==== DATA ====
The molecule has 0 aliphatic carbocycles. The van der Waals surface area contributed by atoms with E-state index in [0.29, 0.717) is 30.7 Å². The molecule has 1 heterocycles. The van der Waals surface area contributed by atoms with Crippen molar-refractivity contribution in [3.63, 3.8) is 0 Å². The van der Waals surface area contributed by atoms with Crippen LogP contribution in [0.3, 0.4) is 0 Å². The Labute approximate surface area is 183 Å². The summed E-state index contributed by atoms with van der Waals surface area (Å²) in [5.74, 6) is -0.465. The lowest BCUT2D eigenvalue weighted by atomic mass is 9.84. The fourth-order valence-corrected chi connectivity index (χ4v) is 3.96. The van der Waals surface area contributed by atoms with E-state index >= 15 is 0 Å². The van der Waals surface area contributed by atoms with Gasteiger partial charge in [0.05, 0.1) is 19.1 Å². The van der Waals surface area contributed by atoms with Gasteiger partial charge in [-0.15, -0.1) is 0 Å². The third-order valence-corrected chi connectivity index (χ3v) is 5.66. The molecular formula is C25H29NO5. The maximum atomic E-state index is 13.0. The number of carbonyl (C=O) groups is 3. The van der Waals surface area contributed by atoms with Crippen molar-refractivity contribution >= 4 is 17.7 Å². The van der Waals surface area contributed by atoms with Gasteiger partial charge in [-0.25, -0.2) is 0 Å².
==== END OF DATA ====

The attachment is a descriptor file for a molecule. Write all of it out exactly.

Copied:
The molecule has 0 aliphatic carbocycles. The van der Waals surface area contributed by atoms with E-state index in [0.29, 0.717) is 30.7 Å². The molecule has 1 heterocycles. The van der Waals surface area contributed by atoms with Crippen molar-refractivity contribution in [3.63, 3.8) is 0 Å². The van der Waals surface area contributed by atoms with Crippen LogP contribution in [0.3, 0.4) is 0 Å². The Labute approximate surface area is 183 Å². The summed E-state index contributed by atoms with van der Waals surface area (Å²) in [5.74, 6) is -0.465. The lowest BCUT2D eigenvalue weighted by atomic mass is 9.84. The fourth-order valence-corrected chi connectivity index (χ4v) is 3.96. The van der Waals surface area contributed by atoms with E-state index >= 15 is 0 Å². The van der Waals surface area contributed by atoms with Gasteiger partial charge in [0.05, 0.1) is 19.1 Å². The van der Waals surface area contributed by atoms with Gasteiger partial charge in [-0.15, -0.1) is 0 Å². The third-order valence-corrected chi connectivity index (χ3v) is 5.66. The molecular formula is C25H29NO5. The maximum atomic E-state index is 13.0. The number of carbonyl (C=O) groups is 3. The van der Waals surface area contributed by atoms with Crippen molar-refractivity contribution >= 4 is 17.7 Å². The van der Waals surface area contributed by atoms with Gasteiger partial charge in [-0.25, -0.2) is 0 Å².